2.2. DNA Extraction, Library Preparation, and Genome Sequencing

For DNA extraction, O. australis (CCMB661) stromal mycelium was collected from the plate and transferred to a microtube (2 mL) containing lysis solution buffer for cell extraction using the FastDNA kit (MP Biomedicals, Irvine, CA, USA), in the Laboratory of Molecular and Computational Biology of Fungi (LBMCF), Universidade Federal de Minas Gerais, Belo Horizonte, Brazil. Sample quality was evaluated using agarose gel 1% electrophoresis, and the concentration of DNA was measured in Nanodrop 1000 ND spectrophotometer (Thermo Scientific, Waltham, MA, USA). The sequencing library was prepared from genomic DNA [1 µg] using the NEBNext Fast DNA Fragmentation and Library Preparation Kit (New England Biolabs, Ipswich, NE, USA). Finally, HiSeq 2500 (Illumina, San Diego, CA, USA) was used for the whole genome sequencing.

2.3. Quality Control, Assembly, and Structural Annotation of the O. australis (CCMB661) Genome

The quality of the raw data was assessed using FastQC v.0.11.5 software [25]. Adapters and low-quality bases (Phred score less than 20) were removed by the BBDuk program with the BBtools package [26]. After data trimming, the genome assembly was performed by SPAdes v.3.11.1 tool [27]. The assembly data was checked in QUAST, and the presence of single-copy orthologs was verified with BUSCO. For genome annotation, MAKER2 v.2.31.9 [28] with the SNAP predictor v.2006-07-28 program [29] was used to predict genes and proteins from the genome. Proteins of the order Hypocreales (629 species) were used to provide evidence of protein homology.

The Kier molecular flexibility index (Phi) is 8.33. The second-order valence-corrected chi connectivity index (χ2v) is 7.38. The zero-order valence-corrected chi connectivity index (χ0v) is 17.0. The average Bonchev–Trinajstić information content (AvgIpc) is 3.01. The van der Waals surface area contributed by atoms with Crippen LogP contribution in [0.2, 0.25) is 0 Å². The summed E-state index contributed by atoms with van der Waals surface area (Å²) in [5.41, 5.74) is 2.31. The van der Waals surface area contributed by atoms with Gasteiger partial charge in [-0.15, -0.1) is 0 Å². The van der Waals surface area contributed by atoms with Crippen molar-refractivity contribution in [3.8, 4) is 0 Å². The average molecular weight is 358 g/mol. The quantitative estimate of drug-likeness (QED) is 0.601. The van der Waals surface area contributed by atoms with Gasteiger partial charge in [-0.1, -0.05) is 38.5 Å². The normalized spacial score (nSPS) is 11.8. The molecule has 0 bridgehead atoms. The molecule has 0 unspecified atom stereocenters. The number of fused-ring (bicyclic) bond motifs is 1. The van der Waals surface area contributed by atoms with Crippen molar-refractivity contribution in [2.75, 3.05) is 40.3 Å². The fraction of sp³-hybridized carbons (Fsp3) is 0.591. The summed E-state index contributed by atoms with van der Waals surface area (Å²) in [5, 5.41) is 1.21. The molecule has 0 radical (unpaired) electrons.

2.4. Functional Annotation of the O. australis (CCMB661) Genome

After structural annotation, the functional characterization was performed by the GoFeat tool [30], using the following databases: UNIPROT [31]; INTERPRO [32]; PFAM [33]; NCBI [34]; EMBL [35]; KEGG [36]; and Gene Ontology [37].

2.5. Analysis of Predicted Secretome

For the characterization of the secreted protein domains, the database of protein families (Pfam) and the hidden Markov model (HMM) profile, which detects similarity between sequences, were used [38,39]. Additionally, we used the platform SECRETOOL, which allows the prediction of the subcellular location, which is one of the main aspects adopted for the definition of its functions [40,41].

2.6. In Silico Characterization in Plant Biomass Degradation

The CAZymes of O. australis CCMB661 were functionally annotated through the dbCAN v2 webserver, considering the genes encoding plant biomass-degrading enzymes predicted by the MAKER2 program [42]. For this analysis, the HMMER and DIAMOND tools were selected. Thus, the expected results in both were considered, increasing the reliability of our data.

2.7. Phylogenetic Analyses